Like the student panel, it consists of a four piece match of quarter sawn ash, banding of bloodwood (and holly - students will not be required to include the holly), and a border of walnut.  One thing that doesn't show in the pictures is that the student panel is laid on a 3/4" substrate, while the tray panel is laid on a 1/4" substrate.  The tray panel is also larger, close to 20" by 14".

Just as a note, quarter sawn ash is very easy to work with, and that's why I use it for the beginning veneer class.  If you're experienced in working with veneer, you could use a more difficult veneer, such as a burl or waterfall bubinga.  Both make a beautiful tray.

Let's get started!

You'll need the following tools and supplies for this project:

 1.   1/4" MDF for the substrate, approximately 20" by 14".
 2.  Four consecutive pieces of field veneer.  Here I'm using ash.
 3.  Veneer for the banding.  I used bloodwood and holly.
 4.  Veneer for the border and back.  I used walnut.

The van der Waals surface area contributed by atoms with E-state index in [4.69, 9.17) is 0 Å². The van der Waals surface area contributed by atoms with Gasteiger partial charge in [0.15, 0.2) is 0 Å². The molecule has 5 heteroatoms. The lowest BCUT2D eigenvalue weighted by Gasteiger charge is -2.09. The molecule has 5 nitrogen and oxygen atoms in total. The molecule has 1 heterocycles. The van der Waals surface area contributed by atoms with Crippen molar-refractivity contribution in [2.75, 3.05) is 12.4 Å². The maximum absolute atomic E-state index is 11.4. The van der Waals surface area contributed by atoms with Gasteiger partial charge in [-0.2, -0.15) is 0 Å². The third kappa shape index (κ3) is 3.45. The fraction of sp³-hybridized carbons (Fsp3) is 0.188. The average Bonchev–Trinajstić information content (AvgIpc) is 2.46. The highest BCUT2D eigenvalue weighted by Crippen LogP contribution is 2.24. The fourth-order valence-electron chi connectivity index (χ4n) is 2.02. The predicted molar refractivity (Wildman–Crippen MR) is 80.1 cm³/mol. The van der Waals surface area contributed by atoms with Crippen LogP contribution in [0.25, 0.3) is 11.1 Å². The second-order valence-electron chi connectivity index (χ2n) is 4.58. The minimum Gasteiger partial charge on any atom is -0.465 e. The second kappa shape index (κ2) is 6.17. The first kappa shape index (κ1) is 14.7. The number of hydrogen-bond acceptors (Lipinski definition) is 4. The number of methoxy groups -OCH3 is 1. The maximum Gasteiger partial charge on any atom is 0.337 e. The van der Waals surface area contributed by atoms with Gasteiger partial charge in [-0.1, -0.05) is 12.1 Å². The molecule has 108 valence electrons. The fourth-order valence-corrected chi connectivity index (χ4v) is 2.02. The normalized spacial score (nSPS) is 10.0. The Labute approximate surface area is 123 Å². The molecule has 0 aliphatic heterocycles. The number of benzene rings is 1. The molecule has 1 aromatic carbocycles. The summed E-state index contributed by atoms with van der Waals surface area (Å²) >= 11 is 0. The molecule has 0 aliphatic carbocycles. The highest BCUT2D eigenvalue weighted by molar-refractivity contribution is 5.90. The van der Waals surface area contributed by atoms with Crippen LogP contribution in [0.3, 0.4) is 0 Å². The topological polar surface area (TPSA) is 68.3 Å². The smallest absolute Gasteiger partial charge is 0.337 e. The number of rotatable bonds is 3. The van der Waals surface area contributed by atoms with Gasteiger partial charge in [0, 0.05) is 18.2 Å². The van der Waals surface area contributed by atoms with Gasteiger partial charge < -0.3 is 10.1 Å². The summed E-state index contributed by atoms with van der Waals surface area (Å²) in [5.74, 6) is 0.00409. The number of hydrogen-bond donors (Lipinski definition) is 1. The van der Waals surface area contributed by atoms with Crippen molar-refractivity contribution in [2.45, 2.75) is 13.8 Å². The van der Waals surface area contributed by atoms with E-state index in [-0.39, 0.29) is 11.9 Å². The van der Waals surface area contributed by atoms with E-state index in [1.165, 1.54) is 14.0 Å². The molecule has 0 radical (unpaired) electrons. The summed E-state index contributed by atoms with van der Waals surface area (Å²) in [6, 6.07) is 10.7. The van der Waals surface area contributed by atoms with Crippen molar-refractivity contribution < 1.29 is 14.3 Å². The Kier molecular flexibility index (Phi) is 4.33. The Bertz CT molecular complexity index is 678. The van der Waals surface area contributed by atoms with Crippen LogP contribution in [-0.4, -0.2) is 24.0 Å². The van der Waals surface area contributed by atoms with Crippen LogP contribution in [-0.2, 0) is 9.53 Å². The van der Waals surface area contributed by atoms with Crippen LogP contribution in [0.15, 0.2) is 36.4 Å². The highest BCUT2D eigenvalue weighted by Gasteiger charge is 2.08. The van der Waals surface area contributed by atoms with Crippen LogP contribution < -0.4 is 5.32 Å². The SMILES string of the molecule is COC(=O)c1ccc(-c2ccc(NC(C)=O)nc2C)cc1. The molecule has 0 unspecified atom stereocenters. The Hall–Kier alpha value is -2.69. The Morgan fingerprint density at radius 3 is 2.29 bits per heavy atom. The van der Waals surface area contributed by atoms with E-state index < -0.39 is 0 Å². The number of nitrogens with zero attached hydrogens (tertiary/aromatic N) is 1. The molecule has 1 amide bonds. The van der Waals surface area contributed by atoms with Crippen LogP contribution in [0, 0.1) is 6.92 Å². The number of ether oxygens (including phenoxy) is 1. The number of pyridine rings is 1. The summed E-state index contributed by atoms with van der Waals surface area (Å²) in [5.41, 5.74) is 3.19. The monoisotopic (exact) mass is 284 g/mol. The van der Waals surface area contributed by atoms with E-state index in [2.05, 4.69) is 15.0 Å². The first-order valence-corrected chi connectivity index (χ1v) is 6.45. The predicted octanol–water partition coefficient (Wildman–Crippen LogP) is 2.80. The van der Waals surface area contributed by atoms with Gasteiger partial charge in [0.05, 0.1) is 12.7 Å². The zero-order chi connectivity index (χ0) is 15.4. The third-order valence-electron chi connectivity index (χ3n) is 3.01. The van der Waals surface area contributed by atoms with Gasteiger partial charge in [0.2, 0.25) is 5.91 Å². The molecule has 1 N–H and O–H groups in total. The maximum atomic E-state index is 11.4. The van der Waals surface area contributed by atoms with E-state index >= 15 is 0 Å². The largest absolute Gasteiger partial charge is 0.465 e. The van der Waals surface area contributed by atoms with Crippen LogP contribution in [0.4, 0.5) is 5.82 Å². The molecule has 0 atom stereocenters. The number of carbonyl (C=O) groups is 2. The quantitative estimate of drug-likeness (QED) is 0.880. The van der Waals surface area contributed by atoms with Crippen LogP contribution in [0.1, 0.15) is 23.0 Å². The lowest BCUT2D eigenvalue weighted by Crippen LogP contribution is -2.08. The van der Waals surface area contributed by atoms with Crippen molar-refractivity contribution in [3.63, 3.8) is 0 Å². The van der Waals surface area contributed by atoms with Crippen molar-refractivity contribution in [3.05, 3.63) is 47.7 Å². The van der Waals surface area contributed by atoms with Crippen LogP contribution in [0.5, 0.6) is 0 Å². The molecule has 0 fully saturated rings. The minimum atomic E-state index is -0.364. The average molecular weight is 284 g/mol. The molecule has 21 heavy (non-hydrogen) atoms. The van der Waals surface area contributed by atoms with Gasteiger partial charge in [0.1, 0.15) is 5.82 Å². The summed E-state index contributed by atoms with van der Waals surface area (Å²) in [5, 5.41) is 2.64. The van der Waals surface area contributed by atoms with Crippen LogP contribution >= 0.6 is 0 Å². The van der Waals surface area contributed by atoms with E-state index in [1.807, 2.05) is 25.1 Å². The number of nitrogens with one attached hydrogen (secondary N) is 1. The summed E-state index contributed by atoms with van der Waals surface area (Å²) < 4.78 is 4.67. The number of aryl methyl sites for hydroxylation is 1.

5.  3/4" blue tape.
 6.  Veneer tape.
 7.  A sponge in a container of water to wet the veneer tape.
 8.  A 24" rule. If you use a "center finding" rule some of the measurements will be easier.
 9.  A straight edge about 24 inches long.  Used when cutting the veneer.
10.  A filleti guide for cutting the banding.
11.  A 45 degree triangle, about 10 to 12" long, with a scribe line down the middle.
12.  A veneer saw.
13.  A knife or knives for cutting the veneer.
14.  A sharp chisel about 1/2" wide.
15.  A sanding block.
16.  A small combination square is valuable for laying out the pattern.
17.  A pencil.
18.  A hinged mirror is helpful.
19.  Glue to attach the veneer to the substrate.  I used regular white glue.
20.  A veneer pressing system.  I used a veneer bag and a vacuum pump. 

Before we get started, let me remind you of the two rules of veneer work:

1.   Always work (cut) from the glue face. 
2.   Veneer tape ONLY goes on the show face.  When you go to glue the veneer, there should not be ANY tape (blue
      tape or veneer tape) on the glue face.

I didn't have any ash that was wide enough for the tray panel so I made up pieces by putting two pieces of veneer together.  A four piece match requires four pieces of consecutive veneer.  This picture shows only one "layer" of two pieces, which will be joined together.  I arranged the two pieces of veneer to get the best grain match between them so that the joint will not be noticeable.